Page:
Abstract

ITP is an autoimmune bleeding disorder characterized by platelet destruction and suppression of platelet production. In the majority of patients, platelet destruction due to IgG antibodies reactive with platelet GPIIbIIIa results in platelet phagocytosis by phagocytic cells in the mononuclear phagocytic system. Anti-D is an effective first-line therapy for patients with ITP and was originally brought into practice based on the ability of anti-D to competitively inhibit opsonized-platelet clearance by phagocytic cells. Similar to anti-D, an RBC-specific monoclonal antibody (TER-119) is also able to inhibit platelet clearance in a murine model of passive ITP, also ostensibly due to RBC clearance and competitive inhibition of phagocytic cells. Here, we show that TER-119 only caused measurable anemia after 3 hours post-injection while its ability to ameliorate thrombocytopenia in the passive-murine ITP model was clearly evident by 30 minutes post-injection. Further, TER-119 mediated maximal anemia 4 days after its injection, yet displayed no measurable ameliorative effects in passive-ITP at this time point. Based on these observations, we hypothesized that anti-inflammatory activity, rather than simple competitive inhibition of opsonized-platelet clearance, might be involved in this mechanism. To test this hypothesis, the ability of TER-119 to successfully treat inflammatory diseases not involving antibody-mediated splenic cellular sequestration were examined. In the K/BxN serum-transfer model of arthritis, recipient C57BL/6 mice are injected with K/BxN serum and a rapidly progressing arthritis occurs due to antibodies specific to the self-protein glucose-6-phosphate isomerase. Using this model, the same dose of TER-119 (50 μg/mouse) which was effective in murine ITP could significantly prevent the induction of inflammatory arthritis. In separate experiments, mice were allowed to develop significant arthritis for 5 days and then injected with TER-119. These arthritic mice underwent a reversal in disease severity with significant and substantial decreases in joint swelling and clinical score evident 24 hours after injection of TER-119. In fact three days after injection with TER-119, clinical scores and ankle width measurements returned to baseline. The function of the Fc region was important in the anti-inflammatory activity of TER-119 as deglycosylation of the Fc region of the antibody (known to inhibit IgG Fc region effector functions) dramatically reduced anti-inflammatory function in the arthritis model. To determine if TER-119 could also ameliorate disease activity in an unrelated (non-autoimmune) inflammatory disease model, TER-119 was also examined in a murine model of transfusion-related acute lung injury (TRALI). TRALI is a syndrome of respiratory distress primarily triggered by leukocyte-reactive antibodies from blood product transfusions and is the leading cause of transfusion-related mortality. TRALI was induced by injecting mice with the anti-MHC class I antibody (34-1-2s) which induced a rapid decrease in body temperature and induced significant lung damage, assessed by the presence of pulmonary edema. Mice pretreated with TER-119 (50 μg) underwent a rescue from hypothermia and exhibited an almost complete inhibition of lung edema. We conclude that TER-119 has significant anti-inflammatory activity and suggest that RBC specific antibodies such as anti-D may have significant therapeutic potential in inflammatory disorders beyond just ITP.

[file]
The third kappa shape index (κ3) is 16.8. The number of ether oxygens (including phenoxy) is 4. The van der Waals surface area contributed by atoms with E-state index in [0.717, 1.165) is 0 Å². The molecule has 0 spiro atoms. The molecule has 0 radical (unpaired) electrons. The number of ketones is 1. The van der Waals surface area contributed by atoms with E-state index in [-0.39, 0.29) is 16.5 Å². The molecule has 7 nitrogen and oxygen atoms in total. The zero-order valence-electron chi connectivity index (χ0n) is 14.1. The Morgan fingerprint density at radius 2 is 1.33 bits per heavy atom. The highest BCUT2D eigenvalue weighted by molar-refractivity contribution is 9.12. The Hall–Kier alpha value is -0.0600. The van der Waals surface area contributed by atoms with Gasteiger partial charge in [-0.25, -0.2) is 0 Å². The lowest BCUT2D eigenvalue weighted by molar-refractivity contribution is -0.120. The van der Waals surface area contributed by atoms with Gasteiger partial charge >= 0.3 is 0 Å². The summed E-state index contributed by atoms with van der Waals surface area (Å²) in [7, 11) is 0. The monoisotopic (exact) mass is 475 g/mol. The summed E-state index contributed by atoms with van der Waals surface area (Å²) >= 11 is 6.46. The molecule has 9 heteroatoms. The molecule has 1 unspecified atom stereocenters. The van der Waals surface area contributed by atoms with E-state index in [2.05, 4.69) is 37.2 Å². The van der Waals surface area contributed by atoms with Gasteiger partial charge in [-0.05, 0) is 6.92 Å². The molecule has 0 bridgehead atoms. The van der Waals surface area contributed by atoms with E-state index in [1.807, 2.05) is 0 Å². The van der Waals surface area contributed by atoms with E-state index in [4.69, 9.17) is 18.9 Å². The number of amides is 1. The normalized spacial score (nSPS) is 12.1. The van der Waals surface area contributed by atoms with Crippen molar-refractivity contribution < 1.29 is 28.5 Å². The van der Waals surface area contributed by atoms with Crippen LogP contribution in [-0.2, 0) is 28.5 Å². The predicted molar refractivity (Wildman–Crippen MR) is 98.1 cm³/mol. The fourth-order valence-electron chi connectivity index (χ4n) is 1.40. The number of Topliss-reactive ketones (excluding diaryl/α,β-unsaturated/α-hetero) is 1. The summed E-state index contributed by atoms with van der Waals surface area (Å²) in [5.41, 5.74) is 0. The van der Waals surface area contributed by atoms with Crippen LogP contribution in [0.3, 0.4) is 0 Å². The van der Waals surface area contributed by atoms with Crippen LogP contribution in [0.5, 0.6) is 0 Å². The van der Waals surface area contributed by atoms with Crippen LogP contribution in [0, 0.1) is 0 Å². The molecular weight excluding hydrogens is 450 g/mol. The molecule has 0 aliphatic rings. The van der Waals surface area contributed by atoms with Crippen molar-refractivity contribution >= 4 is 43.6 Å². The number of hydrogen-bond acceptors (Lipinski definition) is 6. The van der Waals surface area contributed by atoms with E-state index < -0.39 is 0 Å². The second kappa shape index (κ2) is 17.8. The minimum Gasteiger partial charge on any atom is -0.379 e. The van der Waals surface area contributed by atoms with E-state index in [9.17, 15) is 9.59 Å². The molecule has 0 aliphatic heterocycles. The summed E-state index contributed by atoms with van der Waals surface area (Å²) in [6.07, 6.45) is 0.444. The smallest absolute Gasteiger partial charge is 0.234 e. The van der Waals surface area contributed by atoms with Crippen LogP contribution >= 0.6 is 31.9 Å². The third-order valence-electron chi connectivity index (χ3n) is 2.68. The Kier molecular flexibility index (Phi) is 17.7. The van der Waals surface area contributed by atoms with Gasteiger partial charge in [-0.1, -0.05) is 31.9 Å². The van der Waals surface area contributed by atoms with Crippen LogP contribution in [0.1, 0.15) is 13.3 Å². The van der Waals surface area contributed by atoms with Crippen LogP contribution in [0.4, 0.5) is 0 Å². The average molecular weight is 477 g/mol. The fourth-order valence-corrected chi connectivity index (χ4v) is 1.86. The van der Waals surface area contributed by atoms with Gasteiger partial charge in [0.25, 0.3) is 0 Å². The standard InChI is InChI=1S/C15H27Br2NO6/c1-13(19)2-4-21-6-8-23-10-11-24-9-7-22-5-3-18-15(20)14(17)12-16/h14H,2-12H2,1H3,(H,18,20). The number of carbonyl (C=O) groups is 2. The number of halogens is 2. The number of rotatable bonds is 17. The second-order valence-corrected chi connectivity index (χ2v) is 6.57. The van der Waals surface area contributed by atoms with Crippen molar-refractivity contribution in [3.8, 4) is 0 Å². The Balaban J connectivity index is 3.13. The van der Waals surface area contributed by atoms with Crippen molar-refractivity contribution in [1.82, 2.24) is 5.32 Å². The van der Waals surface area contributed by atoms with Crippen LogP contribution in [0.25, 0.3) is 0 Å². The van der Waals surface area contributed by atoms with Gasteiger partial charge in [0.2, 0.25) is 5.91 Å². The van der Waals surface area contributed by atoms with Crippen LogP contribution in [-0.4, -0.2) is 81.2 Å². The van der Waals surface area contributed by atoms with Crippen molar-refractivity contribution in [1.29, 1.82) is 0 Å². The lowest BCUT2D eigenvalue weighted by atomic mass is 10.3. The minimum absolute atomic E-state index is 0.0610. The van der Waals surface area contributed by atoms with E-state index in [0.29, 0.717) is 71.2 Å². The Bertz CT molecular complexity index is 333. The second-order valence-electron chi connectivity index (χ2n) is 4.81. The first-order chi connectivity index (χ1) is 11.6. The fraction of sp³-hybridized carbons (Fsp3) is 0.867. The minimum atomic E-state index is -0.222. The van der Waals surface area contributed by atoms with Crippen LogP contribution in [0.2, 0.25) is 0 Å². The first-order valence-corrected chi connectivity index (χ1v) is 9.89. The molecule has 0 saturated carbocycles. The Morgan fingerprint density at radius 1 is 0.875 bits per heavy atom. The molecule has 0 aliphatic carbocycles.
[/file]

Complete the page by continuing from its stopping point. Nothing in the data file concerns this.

Disclosures

Semple: Novartis: Consultancy; Rigel: Consultancy; Amgen: Consultancy; UCB: Consultancy. Lazarus: CSL pharmaceuticals: Research Funding; Momenta pharmaceuticals: Honoraria; Rigel pharmaceuticals: Research Funding; St.Michael's Hosp/The Canadian Blood Services: Other: Patents on monoclonal antibodies as IVIg and anti-D replacements.

Author notes

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Asterisk with author names denotes non-ASH members.